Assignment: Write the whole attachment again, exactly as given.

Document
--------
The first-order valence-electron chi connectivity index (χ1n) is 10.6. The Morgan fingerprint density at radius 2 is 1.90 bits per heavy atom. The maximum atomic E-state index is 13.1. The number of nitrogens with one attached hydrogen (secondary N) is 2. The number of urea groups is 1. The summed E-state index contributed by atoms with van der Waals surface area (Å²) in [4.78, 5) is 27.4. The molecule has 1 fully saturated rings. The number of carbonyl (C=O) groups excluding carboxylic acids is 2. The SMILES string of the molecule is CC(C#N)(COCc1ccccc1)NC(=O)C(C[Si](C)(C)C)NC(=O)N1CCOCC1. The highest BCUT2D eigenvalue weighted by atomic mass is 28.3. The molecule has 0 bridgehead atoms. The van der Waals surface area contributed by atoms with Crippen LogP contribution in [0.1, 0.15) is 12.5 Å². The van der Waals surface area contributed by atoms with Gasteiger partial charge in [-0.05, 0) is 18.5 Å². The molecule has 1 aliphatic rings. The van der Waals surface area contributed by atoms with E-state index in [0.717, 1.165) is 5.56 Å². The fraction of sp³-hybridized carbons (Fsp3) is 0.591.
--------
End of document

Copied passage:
The first-order valence-electron chi connectivity index (χ1n) is 10.6. The Morgan fingerprint density at radius 2 is 1.90 bits per heavy atom. The maximum atomic E-state index is 13.1. The number of nitrogens with one attached hydrogen (secondary N) is 2. The number of urea groups is 1. The summed E-state index contributed by atoms with van der Waals surface area (Å²) in [4.78, 5) is 27.4. The molecule has 1 fully saturated rings. The number of carbonyl (C=O) groups excluding carboxylic acids is 2. The SMILES string of the molecule is CC(C#N)(COCc1ccccc1)NC(=O)C(C[Si](C)(C)C)NC(=O)N1CCOCC1. The highest BCUT2D eigenvalue weighted by atomic mass is 28.3. The molecule has 0 bridgehead atoms. The van der Waals surface area contributed by atoms with Crippen LogP contribution in [0.1, 0.15) is 12.5 Å². The van der Waals surface area contributed by atoms with Gasteiger partial charge in [-0.05, 0) is 18.5 Å². The molecule has 1 aliphatic rings. The van der Waals surface area contributed by atoms with E-state index in [0.717, 1.165) is 5.56 Å². The fraction of sp³-hybridized carbons (Fsp3) is 0.591.